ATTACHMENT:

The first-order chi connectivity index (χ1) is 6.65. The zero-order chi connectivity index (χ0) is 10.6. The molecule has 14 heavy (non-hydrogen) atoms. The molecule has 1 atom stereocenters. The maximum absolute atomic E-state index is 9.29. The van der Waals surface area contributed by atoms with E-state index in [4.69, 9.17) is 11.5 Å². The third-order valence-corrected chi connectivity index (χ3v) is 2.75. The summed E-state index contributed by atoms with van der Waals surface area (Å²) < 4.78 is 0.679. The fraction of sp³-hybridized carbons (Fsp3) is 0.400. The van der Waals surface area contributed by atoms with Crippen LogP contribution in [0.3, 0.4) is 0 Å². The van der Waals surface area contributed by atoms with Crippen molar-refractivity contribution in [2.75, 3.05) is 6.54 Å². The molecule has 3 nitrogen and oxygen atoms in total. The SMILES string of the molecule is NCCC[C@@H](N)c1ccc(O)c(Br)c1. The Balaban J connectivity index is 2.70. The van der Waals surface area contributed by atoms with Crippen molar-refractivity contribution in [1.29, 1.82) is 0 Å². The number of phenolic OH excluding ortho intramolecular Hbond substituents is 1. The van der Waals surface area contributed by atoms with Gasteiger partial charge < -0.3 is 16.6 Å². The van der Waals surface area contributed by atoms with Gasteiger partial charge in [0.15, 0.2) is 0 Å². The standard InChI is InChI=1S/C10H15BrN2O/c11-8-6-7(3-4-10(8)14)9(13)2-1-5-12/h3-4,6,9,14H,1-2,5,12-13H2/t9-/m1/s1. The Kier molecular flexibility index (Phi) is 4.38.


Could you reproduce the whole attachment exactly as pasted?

The first-order chi connectivity index (χ1) is 6.65. The zero-order chi connectivity index (χ0) is 10.6. The molecule has 14 heavy (non-hydrogen) atoms. The molecule has 1 atom stereocenters. The maximum absolute atomic E-state index is 9.29. The van der Waals surface area contributed by atoms with E-state index in [4.69, 9.17) is 11.5 Å². The third-order valence-corrected chi connectivity index (χ3v) is 2.75. The summed E-state index contributed by atoms with van der Waals surface area (Å²) < 4.78 is 0.679. The fraction of sp³-hybridized carbons (Fsp3) is 0.400. The van der Waals surface area contributed by atoms with Crippen LogP contribution in [0.3, 0.4) is 0 Å². The van der Waals surface area contributed by atoms with Crippen molar-refractivity contribution in [2.75, 3.05) is 6.54 Å². The molecule has 3 nitrogen and oxygen atoms in total. The SMILES string of the molecule is NCCC[C@@H](N)c1ccc(O)c(Br)c1. The Balaban J connectivity index is 2.70. The van der Waals surface area contributed by atoms with Crippen molar-refractivity contribution in [1.29, 1.82) is 0 Å². The number of phenolic OH excluding ortho intramolecular Hbond substituents is 1. The van der Waals surface area contributed by atoms with Gasteiger partial charge < -0.3 is 16.6 Å². The van der Waals surface area contributed by atoms with Gasteiger partial charge in [0.15, 0.2) is 0 Å². The standard InChI is InChI=1S/C10H15BrN2O/c11-8-6-7(3-4-10(8)14)9(13)2-1-5-12/h3-4,6,9,14H,1-2,5,12-13H2/t9-/m1/s1. The Kier molecular flexibility index (Phi) is 4.38.